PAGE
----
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: Nick Barraclough

with the Dawn Patrol

: Pause for Thought

With John Hind , Bishop of Gibraltar.


Unknown: John Hind

: Pause for Thought

With Frank Topping.

: Alex Lester

: Jimmy Young

is joined, as part of Family File, by agony aunt Virginia Ironside , who gives advice on problems within family relationships.


Unknown: Virginia Ironside

: Debbie Thrower

: Ed Stewart

: John Dunn

: Jim Lloyd

with Folk on 2 The Band of the Rising Sun makes its first broadcast tonight, with a repertoire drawn from the tunes and songs of the North West of England.

: Boys of the Lough

Alistair Anderson introduces a six-part series celebrating the 30th anniversary of the Boys of the Lough's formation.
5: Anderson joins the Boys at the Festival Theatre,
Edinburgh for the first part of this concert recorded in November last year.


Introduces: Alistair Anderson

: The Music of Japan

Dr Rob Provine presents a four-part beginner's guide to traditional Japanese music and instruments. With musician Yoshikazu Iwamoto.
2: The music of the shakuhachi, a Japanese flute.


Unknown: Dr Rob Provine
Musician: Yoshikazu Iwamoto.

: Anita Bhalla's AcrossTwo Cultures

The last in a six-part series in which the BBC Midlands community affairs correspondent talks to prominent Asians about their lives, careers and favourite music. 6: Mark Tully , former BBC Delhi Correspondent.


Music: Mark Tully

: Nigel Ogden

The Organist Entertains
For programme information and details of clubs and societies, call [number removed]

: The Jamesons

Phone [number removed] at the cost of a local call. Lines open from 10.00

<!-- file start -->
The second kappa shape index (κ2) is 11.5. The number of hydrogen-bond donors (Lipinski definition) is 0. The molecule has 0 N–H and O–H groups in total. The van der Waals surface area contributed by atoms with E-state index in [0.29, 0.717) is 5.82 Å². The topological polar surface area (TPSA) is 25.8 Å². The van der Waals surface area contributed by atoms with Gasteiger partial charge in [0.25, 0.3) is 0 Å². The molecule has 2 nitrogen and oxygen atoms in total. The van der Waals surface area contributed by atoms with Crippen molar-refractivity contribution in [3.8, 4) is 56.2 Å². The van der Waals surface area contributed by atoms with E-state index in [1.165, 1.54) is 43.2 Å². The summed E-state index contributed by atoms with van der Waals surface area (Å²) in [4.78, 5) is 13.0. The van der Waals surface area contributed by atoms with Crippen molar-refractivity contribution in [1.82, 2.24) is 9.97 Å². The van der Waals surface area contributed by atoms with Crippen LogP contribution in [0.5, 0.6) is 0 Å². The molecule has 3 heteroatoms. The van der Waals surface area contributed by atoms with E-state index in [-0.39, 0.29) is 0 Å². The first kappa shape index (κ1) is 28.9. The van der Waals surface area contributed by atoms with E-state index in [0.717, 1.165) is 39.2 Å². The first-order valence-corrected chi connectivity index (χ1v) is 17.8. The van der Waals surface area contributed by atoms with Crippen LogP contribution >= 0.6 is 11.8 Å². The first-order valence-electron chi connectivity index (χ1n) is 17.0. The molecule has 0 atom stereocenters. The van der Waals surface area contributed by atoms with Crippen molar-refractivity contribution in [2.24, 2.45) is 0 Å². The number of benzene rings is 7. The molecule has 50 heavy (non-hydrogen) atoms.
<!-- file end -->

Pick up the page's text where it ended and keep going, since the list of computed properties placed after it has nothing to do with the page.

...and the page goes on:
: Salt of the Earth

The last in a seven-part series for Lent. Debbie Thrower talks to Mary Whitehouse.


Talks: Debbie Thrower
Unknown: Mary Whitehouse.

: Steve Madden

Including at 1.30
Pause for Thought

: Charles Nove

Including at 3.30
Pause for Thought

About this project

This site contains the BBC listings information which the BBC printed in Radio Times between 1923 and 2009. You can search the site for BBC programmes, people, dates and Radio Times editions.

We hope it helps you find information about that long forgotten BBC programme, research a particular person or browse your own involvement with the BBC.

Through the listings, you will also be able to use the Genome search function to find thousands of radio and TV programmes that are already available to view or listen to on the BBC website.

There are more than 5 million programme listings in Genome. This is a historical record of the planned output and the BBC services of any given time. It should be viewed in this context and with the understanding that it reflects the attitudes and standards of its time - not those of today.

To read scans of the Radio Times magazines from the 1920s, 30s, 40s and 50s, you can navigate by issue.

Welcome to BBC Genome

Genome is a digitised version of the Radio Times from 1923 to 2009 and is made available for internal research purposes only. You will need to obtain the relevant third party permissions for any use, including use in programmes, online etc.

This internal version of Genome, which includes all the magazine covers, images and articles as well as the programme listings from the Radio Times, is different to the version of BBC Genome that is available externally/to the public. It is only available inside the BBC network.

Your use of this version of Genome is covered by the BBC Acceptable Use of Information Systems Policy and these terms.

BBC Guidance

This historical record contains material which some might find offensive
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